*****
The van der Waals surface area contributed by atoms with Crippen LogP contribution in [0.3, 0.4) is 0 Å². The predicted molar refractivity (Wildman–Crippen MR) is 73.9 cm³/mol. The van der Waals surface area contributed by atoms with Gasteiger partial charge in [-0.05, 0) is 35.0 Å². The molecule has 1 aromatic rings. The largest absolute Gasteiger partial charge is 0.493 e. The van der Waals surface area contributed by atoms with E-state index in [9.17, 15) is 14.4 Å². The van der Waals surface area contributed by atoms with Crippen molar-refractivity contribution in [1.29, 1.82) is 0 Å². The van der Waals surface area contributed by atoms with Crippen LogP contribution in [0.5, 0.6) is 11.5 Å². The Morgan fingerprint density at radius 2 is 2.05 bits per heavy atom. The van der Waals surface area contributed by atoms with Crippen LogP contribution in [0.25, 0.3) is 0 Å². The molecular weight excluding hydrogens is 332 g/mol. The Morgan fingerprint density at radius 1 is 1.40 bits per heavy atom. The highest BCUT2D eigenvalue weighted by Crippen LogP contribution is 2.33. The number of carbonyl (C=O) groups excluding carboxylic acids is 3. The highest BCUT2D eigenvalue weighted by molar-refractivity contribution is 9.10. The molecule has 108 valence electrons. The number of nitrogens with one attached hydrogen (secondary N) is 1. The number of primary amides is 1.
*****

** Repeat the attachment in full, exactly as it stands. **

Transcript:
The van der Waals surface area contributed by atoms with Crippen LogP contribution in [0.3, 0.4) is 0 Å². The predicted molar refractivity (Wildman–Crippen MR) is 73.9 cm³/mol. The van der Waals surface area contributed by atoms with Gasteiger partial charge in [-0.05, 0) is 35.0 Å². The molecule has 1 aromatic rings. The largest absolute Gasteiger partial charge is 0.493 e. The van der Waals surface area contributed by atoms with E-state index in [9.17, 15) is 14.4 Å². The van der Waals surface area contributed by atoms with Crippen molar-refractivity contribution in [1.29, 1.82) is 0 Å². The van der Waals surface area contributed by atoms with Crippen LogP contribution in [0.5, 0.6) is 11.5 Å². The Morgan fingerprint density at radius 2 is 2.05 bits per heavy atom. The van der Waals surface area contributed by atoms with Crippen LogP contribution in [0.25, 0.3) is 0 Å². The molecular weight excluding hydrogens is 332 g/mol. The Morgan fingerprint density at radius 1 is 1.40 bits per heavy atom. The highest BCUT2D eigenvalue weighted by Crippen LogP contribution is 2.33. The number of carbonyl (C=O) groups excluding carboxylic acids is 3. The highest BCUT2D eigenvalue weighted by molar-refractivity contribution is 9.10. The molecule has 108 valence electrons. The number of nitrogens with one attached hydrogen (secondary N) is 1. The number of primary amides is 1.